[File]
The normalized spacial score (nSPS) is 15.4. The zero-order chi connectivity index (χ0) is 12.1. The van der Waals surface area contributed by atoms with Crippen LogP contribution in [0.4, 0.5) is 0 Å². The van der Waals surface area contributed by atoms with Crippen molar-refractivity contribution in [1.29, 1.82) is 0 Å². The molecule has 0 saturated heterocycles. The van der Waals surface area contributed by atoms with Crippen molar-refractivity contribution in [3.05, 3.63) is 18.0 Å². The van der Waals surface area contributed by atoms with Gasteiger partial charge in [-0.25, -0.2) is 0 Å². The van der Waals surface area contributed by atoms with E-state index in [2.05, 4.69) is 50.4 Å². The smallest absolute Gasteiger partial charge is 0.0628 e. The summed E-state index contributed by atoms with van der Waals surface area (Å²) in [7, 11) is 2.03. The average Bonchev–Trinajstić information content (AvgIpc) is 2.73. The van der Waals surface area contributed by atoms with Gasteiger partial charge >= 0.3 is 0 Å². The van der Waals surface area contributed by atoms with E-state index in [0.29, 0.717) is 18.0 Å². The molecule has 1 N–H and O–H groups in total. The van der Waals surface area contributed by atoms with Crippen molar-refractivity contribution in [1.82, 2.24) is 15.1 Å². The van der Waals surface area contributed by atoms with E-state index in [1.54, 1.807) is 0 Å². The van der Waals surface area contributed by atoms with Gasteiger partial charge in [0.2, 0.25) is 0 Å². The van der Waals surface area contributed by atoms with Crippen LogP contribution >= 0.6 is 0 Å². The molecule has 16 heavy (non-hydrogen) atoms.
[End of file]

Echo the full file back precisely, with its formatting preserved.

The normalized spacial score (nSPS) is 15.4. The zero-order chi connectivity index (χ0) is 12.1. The van der Waals surface area contributed by atoms with Crippen LogP contribution in [0.4, 0.5) is 0 Å². The van der Waals surface area contributed by atoms with Crippen molar-refractivity contribution in [1.29, 1.82) is 0 Å². The molecule has 0 saturated heterocycles. The van der Waals surface area contributed by atoms with Crippen molar-refractivity contribution in [3.05, 3.63) is 18.0 Å². The van der Waals surface area contributed by atoms with Gasteiger partial charge in [-0.25, -0.2) is 0 Å². The van der Waals surface area contributed by atoms with E-state index in [2.05, 4.69) is 50.4 Å². The smallest absolute Gasteiger partial charge is 0.0628 e. The summed E-state index contributed by atoms with van der Waals surface area (Å²) in [7, 11) is 2.03. The average Bonchev–Trinajstić information content (AvgIpc) is 2.73. The van der Waals surface area contributed by atoms with Gasteiger partial charge >= 0.3 is 0 Å². The van der Waals surface area contributed by atoms with E-state index in [0.29, 0.717) is 18.0 Å². The molecule has 1 N–H and O–H groups in total. The van der Waals surface area contributed by atoms with Crippen molar-refractivity contribution in [1.82, 2.24) is 15.1 Å². The van der Waals surface area contributed by atoms with E-state index in [1.54, 1.807) is 0 Å². The van der Waals surface area contributed by atoms with Gasteiger partial charge in [0.2, 0.25) is 0 Å². The van der Waals surface area contributed by atoms with Crippen LogP contribution >= 0.6 is 0 Å². The molecule has 16 heavy (non-hydrogen) atoms.